In the past Linux has had obvious problems with audio, and considerations of low latency and real time reproduction of music were perceived to have a low priority for kernel development during a period when Linux was becoming increasingly popular for large-scale server deployments. But this perception has changed. Specialist distributions such as Ubuntu Studio, 64Studio, Musix or PlanetCCRMA use kernels that are patched and tuned for audio and low-latency and are well adjusted for usage as complete music production systems.
"PulseAudio has helped immensely for general consumer audio," says Cannam. "It sparked some argument amongst pro-audio developers and users but it has worked well as a flexible equivalent of the built-in Windows audio layer. For professional audio JACK is perhaps the most effective solution that exists on any platform. These days it's easy to install and use as well. So the low-level audio bits are pretty solid. People still often run into problems with sound card mixers and the like, but those problems are fairly common in Windows as well."
"Unfortunately those low-level bits only help where the application makes sensible use of the right APIs, and that's still problematic. It's possible that things will always be somewhat unsatisfactory and difficult on Linux, and that we just have to accept that as a trade-off for the things we like about it. A lot of users and developers have decided already, I think, that that trade-off is not for them: it's become something of a running joke that even presenters at Linux audio conferences use OS X to do the presentation. I think this seems a pity, but then I'm quite happy with Linux and clearly they haven't been."
By any other name
Rosegarden continues to grow. The latest release, Rosegarden 10.4, 'code' named "Abraham Darby", takes its name from the engineer who built the first iron bridge across the River Severn at Coalbrookdale, and from the rose cultivar of the same name.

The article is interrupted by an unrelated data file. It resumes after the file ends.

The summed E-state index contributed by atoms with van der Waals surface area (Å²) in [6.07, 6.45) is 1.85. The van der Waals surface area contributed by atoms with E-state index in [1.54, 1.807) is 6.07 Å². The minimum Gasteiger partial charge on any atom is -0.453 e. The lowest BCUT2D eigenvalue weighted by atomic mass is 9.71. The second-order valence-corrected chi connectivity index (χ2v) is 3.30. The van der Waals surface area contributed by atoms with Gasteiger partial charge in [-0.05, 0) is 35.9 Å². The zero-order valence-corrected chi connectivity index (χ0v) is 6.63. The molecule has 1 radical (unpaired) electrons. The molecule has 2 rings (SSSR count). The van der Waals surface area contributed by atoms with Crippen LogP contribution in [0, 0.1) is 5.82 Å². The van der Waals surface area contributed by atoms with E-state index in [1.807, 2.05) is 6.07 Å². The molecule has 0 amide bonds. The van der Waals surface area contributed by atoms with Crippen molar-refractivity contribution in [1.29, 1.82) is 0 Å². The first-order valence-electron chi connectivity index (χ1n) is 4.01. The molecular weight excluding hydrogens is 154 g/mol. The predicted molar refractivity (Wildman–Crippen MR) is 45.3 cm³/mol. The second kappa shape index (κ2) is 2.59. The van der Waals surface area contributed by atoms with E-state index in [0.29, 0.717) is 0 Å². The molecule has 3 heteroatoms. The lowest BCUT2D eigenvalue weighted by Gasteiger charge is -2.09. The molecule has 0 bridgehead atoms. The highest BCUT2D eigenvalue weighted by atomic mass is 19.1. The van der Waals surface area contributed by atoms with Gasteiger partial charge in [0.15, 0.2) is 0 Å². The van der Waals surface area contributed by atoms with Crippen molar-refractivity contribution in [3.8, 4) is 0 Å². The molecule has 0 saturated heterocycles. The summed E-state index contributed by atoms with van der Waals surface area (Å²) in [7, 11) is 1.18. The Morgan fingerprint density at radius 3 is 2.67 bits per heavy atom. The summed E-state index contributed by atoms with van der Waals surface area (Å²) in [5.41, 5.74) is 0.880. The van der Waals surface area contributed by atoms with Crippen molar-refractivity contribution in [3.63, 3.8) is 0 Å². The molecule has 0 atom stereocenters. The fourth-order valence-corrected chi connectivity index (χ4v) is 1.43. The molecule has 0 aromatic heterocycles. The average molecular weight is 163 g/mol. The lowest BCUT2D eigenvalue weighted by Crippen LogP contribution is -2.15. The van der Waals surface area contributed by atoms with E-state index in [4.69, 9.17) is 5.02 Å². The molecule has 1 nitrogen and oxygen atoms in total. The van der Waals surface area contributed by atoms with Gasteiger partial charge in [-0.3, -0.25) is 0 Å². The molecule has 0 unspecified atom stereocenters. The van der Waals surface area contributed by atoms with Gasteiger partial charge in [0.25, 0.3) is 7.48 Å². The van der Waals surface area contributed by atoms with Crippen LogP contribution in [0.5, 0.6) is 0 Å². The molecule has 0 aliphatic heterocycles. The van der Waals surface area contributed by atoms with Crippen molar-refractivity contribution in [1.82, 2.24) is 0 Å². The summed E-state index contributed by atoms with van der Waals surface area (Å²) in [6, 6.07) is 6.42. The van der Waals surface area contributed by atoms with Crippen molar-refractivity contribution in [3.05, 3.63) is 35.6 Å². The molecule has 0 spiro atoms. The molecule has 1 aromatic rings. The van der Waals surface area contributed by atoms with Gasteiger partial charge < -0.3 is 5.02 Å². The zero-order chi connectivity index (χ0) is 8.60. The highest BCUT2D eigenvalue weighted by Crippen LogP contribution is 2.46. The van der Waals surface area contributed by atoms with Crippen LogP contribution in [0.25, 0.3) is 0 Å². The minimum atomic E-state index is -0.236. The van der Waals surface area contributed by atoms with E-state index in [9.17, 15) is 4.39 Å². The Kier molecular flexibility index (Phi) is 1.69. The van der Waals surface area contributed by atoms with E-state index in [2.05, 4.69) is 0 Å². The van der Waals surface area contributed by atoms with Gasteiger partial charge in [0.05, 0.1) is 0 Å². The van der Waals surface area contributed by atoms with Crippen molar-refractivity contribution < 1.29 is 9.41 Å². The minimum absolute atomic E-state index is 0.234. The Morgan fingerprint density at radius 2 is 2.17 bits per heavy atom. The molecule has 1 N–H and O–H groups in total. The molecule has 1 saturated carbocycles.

Cannam says that the last year may have brought more contributors to Rosegarden than any previous year "but our time individually has been very limited. We spent a lot of time porting Rosegarden from Qt 3 to Qt 4, and have only been barely able to pick up on development since then. The real motivators recently have been D. Michael McIntyre and Julie Swango – their efforts were crucial to us getting through the Qt 4 port at all."
Having previously worked as a software engineer in various commercial environments, Cannam has now graduated to an academic role in the Centre for Digital Music research group at Queen Mary College, University of London. The most notable piece of software to arise from this work is probably Sonic Visualiser, which offers ways for musicologists, archivists and signal-processing researchers to visualise the contents of audio files.
"At the moment I'm working on setting up soundsoftware.ac.uk, an initiative to assist the construction of reusable software tools for researchers in the audio and music fields and to encourage open development of research software."
"It's probably too early to say what consequences, if any, this project may have for existing software, or for consumer-friendly desktop software. But a lot of the most interesting audio software for Linux has tended to come fairly directly from academia and from researchers who are also keen musicians, so hopefully we should be able to do something to help keep this flow of ideas and code coming."
For other feature articles by Richard Hillesley, please see the archive.